Reminders of Alexander Duff are to be found everywhere in Scottish Church College — from his marble bust to the Duff building and Duff’s portrait in the principal’s study.

Abraham, who had left his native Kerala to take up his present post, admits the college is not what it was but under his tenure, a serious effort was underway to recapture the institution’s glory days.

It says much for the college that Kasinath Ghosh, almost a “Goodbye, Mr Chips” figure after 30 years, spends his time tending plants and flowers.

The atmosphere of Scottish Church is relaxed, easy, languid and friendly. I especially liked “the Botany Babes” who run the post grad section — some teachers are former students.

It was an emotional moment finding my father’s name on an honours board but later my uncle, his younger brother, was dismissive: “Your father was no scholar.”

Shell shocked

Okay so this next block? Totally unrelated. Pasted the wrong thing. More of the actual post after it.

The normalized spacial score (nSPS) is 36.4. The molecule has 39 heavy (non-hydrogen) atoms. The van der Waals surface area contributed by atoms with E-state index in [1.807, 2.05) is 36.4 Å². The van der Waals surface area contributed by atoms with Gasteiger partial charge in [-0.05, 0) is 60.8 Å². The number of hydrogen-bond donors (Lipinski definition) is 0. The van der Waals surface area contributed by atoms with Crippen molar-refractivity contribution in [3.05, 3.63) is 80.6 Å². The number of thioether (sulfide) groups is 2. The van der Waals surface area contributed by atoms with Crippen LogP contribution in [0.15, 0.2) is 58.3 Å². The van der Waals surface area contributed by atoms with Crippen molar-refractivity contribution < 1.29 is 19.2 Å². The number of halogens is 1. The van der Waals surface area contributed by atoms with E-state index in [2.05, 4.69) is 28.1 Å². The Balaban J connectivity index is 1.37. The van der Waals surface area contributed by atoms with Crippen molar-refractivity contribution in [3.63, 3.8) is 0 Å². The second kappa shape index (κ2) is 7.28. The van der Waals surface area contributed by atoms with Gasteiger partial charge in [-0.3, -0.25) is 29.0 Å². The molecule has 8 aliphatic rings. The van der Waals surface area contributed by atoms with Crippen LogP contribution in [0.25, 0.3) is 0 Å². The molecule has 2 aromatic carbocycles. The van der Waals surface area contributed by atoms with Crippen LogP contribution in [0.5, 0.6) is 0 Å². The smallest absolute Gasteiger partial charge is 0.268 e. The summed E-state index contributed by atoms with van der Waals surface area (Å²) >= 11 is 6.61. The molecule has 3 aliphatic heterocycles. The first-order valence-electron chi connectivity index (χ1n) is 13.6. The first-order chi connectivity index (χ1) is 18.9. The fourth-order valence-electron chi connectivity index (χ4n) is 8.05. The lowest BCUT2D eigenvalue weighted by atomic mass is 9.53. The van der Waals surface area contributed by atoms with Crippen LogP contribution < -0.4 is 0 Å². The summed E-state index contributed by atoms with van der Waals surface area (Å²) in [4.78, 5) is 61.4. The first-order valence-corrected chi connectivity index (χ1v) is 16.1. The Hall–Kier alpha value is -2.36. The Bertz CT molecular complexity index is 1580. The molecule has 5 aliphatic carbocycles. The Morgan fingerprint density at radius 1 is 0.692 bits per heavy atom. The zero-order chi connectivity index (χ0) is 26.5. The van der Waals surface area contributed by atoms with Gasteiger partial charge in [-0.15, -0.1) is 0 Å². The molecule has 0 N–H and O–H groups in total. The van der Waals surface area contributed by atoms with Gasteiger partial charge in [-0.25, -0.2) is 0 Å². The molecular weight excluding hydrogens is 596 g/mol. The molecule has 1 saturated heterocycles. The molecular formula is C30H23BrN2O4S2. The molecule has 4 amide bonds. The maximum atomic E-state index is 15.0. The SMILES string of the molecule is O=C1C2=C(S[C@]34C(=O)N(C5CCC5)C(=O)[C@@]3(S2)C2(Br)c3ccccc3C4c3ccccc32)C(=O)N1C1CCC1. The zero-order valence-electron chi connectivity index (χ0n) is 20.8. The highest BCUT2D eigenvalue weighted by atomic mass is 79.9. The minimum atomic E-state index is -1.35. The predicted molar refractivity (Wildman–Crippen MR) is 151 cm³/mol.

Puja is almost as quintessentially Bengali as the bandh but what if the conch shell became a banned item? Even as I was buying a small but exquisite Rs 15 conch shell in the market stalls in Dakhineshwar Temple, I knew I would be in trouble if my son found out — having studied biological sciences at university and being passionate about the preservation of everything from coral reefs to all forms of marine life, he believes conch shells belong to nature.

I slipped the conch shell to my wife, hoping my son would not overhear me.

He did — “Dad, I cannot believe you bought this conch shell!”

I promised I would never do such a thing again — and I won’t.

Mauling malls

If only Mamata would take up a campaign against malls, she might yet have my vote. Malls are an American idea which has now been enthusiastically embraced by Indians.

Since my uncle, visiting India for only the second time in 48 years, wanted to buy a few presents for his friends back in the UK, I made my way at my sister’s suggestion to Shoppers Stop.

“The ties here go from Rs 800 to Rs 2,400,” said the girl at Satya Paul. “What’s your budget?”

“About Rs 250,” I replied diffidently.

She was both withering and cheeky: “For that you won’t get even a hanky or a sock.”

Elsewhere in the building, shirts, ties, tee shirts and other garments were often more expensive than either in London or in New York.